Baptism was never about water.

It has always been about God transforming and equipping us to do his miraculous work in the world.

Let us remember our baptism…

…and get to work.


You can find the video of this worship service here: https://youtu.be/_kNHAqSfq90

Did you enjoy reading this?

Click here if you would like to subscribe to Pastor John’s weekly messages.

Click here to subscribe to Pastor John’s blog.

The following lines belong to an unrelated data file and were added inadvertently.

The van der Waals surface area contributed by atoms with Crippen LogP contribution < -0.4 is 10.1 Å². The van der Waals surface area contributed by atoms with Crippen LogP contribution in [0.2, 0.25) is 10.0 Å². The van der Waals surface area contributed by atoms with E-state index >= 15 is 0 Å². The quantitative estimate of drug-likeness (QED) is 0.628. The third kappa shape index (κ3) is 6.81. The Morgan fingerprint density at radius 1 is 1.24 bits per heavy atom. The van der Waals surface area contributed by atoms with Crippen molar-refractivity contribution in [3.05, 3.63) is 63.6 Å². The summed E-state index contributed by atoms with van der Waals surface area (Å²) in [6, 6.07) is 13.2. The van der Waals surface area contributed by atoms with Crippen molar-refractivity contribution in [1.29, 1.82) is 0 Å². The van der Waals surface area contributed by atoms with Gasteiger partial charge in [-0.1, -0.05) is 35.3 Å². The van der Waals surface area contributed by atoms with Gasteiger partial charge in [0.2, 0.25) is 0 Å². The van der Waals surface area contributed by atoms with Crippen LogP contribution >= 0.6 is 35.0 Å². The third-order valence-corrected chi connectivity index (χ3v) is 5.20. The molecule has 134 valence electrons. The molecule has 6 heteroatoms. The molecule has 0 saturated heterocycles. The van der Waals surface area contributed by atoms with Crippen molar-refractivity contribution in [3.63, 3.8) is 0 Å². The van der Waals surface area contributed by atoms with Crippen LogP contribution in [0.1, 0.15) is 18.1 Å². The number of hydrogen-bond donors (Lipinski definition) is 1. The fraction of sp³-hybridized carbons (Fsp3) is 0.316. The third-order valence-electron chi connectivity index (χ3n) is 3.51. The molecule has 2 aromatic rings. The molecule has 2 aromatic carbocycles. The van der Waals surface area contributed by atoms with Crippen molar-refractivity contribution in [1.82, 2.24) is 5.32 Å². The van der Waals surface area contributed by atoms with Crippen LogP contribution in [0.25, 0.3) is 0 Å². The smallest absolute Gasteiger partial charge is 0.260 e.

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*You have been reading a message presented at Christ United Methodist Church on the date noted at the top of the first page.  Rev. John Partridge is the pastor at Christ UMC in Alliance, Ohio.  Duplication of this message is a part of our Media ministry, if you have received a blessing in this way, we would love to hear from you.  Letters and donations in support of the Media ministry or any of our other projects may be sent to Christ United Methodist Church, 470 East Broadway Street, Alliance, Ohio 44601. These messages are available to any interested persons regardless of membership.  You may subscribe to these messages, in print or electronic formats, by writing to the address noted, or by contacting us at secretary@CUMCAlliance.org.  If you have questions, you can ask them in our discussion forum on Facebook (search for Pastor John Online).  These messages can also be found online at https://pastorpartridge.wordpress.com/. All Scripture references are from the New International Version unless otherwise noted.